Today: 21.Apr.2018
John Shanahan

John Shanahan

U.S. Atomic Energy Commission, Glenn Seaborg, Chairman: Nuclear energy is playing a vital role in the life of every man, woman, and child in the United States today, (1960s). In the years ahead it will affect increasingly all the peoples of the earth. It is essential that all Americans gain an understanding of this vital force if they are to discharge thoughtfully their responsibilities as citizens and if they are to realize fully the myriad benefits that nuclear energy offers them. From the 1960s to the 2010s, the United States lost its way with nuclear energy and promoting the many outstanding by-products due to fear mongering by anti-nuclear organizations and a government that let them succeed. Much of the rest of the world is determined to use the tremendous benefits of nuclear energy and radioisotopes for nuclear medicine etc. to the fullest extent possible. Will the United States get back on track for leadership in science to help the world? - John Shanahan, President of Environmentalists for Nuclear - USA.

Scott Montgomery, Lecturer, University of Washington: Yet if the roughly $3.5 trillion invested in renewable power since 2000 had all backed fission, I believe the advances in that technology would have led all remaining coal- and oil-fired power plants to have disappeared from the face of the Earth by now. And if that same money had instead backed fusion, perhaps a working reactor would now exist.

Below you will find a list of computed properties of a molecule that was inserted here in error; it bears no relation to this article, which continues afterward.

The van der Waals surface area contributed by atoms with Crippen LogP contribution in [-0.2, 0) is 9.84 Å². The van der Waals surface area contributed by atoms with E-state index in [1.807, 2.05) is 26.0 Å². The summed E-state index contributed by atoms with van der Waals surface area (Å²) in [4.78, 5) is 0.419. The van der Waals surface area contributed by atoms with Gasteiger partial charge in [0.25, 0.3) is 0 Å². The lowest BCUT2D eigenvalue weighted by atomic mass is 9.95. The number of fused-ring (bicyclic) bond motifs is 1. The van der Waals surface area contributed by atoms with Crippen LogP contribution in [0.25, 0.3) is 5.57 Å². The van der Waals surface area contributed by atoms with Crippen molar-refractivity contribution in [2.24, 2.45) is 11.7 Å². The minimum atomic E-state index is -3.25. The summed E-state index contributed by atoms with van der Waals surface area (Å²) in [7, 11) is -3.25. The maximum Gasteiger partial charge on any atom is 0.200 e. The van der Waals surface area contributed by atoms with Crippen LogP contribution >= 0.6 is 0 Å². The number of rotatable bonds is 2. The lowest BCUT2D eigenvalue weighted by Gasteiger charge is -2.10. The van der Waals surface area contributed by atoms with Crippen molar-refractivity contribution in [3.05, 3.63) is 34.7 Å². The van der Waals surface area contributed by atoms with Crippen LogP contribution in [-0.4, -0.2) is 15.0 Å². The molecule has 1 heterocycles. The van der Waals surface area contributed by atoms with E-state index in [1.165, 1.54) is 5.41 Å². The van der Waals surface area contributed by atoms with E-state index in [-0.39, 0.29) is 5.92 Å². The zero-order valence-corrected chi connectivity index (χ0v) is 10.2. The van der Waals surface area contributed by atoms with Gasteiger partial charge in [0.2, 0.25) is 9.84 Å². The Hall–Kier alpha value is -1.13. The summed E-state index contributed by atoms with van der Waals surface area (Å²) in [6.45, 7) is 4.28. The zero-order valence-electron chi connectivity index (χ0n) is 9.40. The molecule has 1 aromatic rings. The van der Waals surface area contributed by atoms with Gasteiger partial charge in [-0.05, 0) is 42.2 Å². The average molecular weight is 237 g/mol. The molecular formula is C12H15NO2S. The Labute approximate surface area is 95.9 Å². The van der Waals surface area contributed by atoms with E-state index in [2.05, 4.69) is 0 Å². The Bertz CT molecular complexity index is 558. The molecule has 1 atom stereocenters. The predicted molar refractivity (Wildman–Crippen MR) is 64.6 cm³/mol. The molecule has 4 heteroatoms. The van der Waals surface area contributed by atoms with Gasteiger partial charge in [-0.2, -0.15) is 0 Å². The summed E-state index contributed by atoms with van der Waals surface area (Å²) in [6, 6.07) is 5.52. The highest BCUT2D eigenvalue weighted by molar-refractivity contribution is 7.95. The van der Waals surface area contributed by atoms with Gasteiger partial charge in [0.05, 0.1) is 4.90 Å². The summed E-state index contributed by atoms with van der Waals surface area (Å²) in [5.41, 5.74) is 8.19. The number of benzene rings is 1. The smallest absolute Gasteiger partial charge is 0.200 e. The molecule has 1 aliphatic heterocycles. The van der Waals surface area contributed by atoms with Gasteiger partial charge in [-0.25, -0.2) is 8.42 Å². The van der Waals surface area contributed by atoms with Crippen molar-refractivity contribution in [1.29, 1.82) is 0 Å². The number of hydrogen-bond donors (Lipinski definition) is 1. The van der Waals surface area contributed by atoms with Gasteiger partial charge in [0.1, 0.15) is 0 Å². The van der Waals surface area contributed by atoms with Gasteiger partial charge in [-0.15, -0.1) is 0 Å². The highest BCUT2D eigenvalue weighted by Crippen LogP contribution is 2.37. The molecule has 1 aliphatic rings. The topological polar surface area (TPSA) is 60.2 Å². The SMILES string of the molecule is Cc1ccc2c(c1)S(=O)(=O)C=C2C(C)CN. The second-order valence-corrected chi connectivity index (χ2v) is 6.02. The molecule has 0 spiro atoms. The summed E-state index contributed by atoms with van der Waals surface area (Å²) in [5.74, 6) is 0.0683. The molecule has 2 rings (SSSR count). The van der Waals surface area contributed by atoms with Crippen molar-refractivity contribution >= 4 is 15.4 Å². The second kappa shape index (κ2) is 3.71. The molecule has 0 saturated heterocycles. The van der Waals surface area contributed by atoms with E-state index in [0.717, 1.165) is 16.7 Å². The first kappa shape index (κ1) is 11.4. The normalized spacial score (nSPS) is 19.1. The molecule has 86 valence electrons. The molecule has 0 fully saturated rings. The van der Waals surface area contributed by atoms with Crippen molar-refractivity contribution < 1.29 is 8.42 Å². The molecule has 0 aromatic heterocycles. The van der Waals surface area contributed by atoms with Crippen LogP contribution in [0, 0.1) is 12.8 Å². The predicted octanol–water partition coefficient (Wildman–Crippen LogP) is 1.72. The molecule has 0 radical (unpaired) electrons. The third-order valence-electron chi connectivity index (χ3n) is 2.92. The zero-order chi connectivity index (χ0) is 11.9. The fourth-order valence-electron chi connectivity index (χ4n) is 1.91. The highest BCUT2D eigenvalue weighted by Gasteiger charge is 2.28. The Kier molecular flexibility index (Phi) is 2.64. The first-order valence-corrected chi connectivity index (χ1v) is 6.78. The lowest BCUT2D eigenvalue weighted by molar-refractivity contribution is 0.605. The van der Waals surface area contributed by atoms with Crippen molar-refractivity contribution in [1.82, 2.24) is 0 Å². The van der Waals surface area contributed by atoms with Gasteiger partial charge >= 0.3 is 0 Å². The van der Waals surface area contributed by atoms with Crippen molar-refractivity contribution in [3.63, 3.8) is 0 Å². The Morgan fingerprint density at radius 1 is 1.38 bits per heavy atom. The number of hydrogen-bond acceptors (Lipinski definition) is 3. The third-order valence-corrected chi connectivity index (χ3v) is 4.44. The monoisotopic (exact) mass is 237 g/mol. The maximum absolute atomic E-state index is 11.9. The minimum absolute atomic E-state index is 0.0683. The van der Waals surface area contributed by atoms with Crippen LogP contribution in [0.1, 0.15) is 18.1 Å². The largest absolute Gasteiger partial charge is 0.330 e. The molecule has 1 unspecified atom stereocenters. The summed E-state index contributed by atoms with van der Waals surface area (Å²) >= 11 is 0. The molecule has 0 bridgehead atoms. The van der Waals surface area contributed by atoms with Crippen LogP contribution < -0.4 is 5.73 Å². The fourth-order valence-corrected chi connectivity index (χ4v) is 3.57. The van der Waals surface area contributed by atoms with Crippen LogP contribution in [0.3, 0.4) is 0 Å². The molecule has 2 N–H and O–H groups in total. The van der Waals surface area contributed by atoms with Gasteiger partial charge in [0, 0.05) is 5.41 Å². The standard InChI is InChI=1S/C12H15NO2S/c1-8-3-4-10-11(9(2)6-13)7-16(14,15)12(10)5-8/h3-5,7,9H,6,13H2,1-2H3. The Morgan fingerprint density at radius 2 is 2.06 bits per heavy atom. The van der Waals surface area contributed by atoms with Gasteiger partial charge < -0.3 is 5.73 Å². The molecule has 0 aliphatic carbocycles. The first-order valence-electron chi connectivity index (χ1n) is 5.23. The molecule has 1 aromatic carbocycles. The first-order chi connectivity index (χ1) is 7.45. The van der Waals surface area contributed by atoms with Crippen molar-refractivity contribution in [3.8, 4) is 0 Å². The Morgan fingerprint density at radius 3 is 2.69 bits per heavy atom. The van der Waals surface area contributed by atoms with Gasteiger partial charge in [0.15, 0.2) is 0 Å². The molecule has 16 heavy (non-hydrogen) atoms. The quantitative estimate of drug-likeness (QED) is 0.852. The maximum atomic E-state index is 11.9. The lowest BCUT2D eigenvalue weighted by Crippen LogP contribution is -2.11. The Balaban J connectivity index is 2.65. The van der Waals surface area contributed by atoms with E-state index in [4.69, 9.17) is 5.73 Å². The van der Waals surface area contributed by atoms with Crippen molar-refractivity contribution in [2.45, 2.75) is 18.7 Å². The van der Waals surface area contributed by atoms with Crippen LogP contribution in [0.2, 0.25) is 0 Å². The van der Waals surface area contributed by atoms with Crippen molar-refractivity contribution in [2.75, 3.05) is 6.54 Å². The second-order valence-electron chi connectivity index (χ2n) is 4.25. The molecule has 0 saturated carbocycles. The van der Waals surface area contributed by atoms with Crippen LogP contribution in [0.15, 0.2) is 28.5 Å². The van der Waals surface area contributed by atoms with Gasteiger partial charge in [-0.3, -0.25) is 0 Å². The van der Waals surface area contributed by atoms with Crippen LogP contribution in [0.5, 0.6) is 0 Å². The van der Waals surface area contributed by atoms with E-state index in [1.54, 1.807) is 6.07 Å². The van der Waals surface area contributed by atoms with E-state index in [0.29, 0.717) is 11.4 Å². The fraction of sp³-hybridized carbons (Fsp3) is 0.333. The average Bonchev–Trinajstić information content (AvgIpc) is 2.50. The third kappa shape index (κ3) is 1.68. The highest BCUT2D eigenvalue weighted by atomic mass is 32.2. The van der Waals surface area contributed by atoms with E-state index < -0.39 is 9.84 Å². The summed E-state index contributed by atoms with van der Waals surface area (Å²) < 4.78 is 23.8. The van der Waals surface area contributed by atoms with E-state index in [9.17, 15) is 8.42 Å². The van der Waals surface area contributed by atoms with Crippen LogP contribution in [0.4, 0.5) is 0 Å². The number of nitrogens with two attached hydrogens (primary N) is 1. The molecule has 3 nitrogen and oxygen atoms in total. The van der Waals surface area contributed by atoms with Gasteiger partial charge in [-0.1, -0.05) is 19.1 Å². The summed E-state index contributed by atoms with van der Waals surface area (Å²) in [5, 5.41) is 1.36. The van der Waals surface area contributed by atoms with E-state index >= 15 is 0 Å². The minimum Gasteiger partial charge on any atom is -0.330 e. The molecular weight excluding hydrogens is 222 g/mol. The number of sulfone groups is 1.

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Dr. Willie Soon is an independent solar physicist at the Harvard-Smithsonian Center for Astrophysics who has been studying the Sun and its influence on the Earth’s climate for more than a quarter of a century. Polar bears are far less endangered by global warming than by environmentalists dreading ice melt. A good puzzle for polar bear science is to answer the question how polar bears survived during the ice ages, when ice covered coastal zones and large parts of the global ocean. Ice was piled miles deep on land, making it extremely difficult for eco systems to provide enough food.

Sebastian Luening, paleogeologist: Die Forsythie blühte in den letzten 30 Jahren immer später. Und das tat sie weil es im Februar und März immer kälter wurde. Das Klima wandelt sich. Aber nicht immer so, wie man es in der Zeitung liest. Wenn man nun über die letzten 30 Jahre (“Klima”) hinausgeht, so trifft man in den 1980er Jahren auf eine Phase, in der der Hamburger Forsythienstrauch schon einmal sehr spät geblüht hat. Das Klima führt ganz offensichtlich eine natürliche Eigendynamik.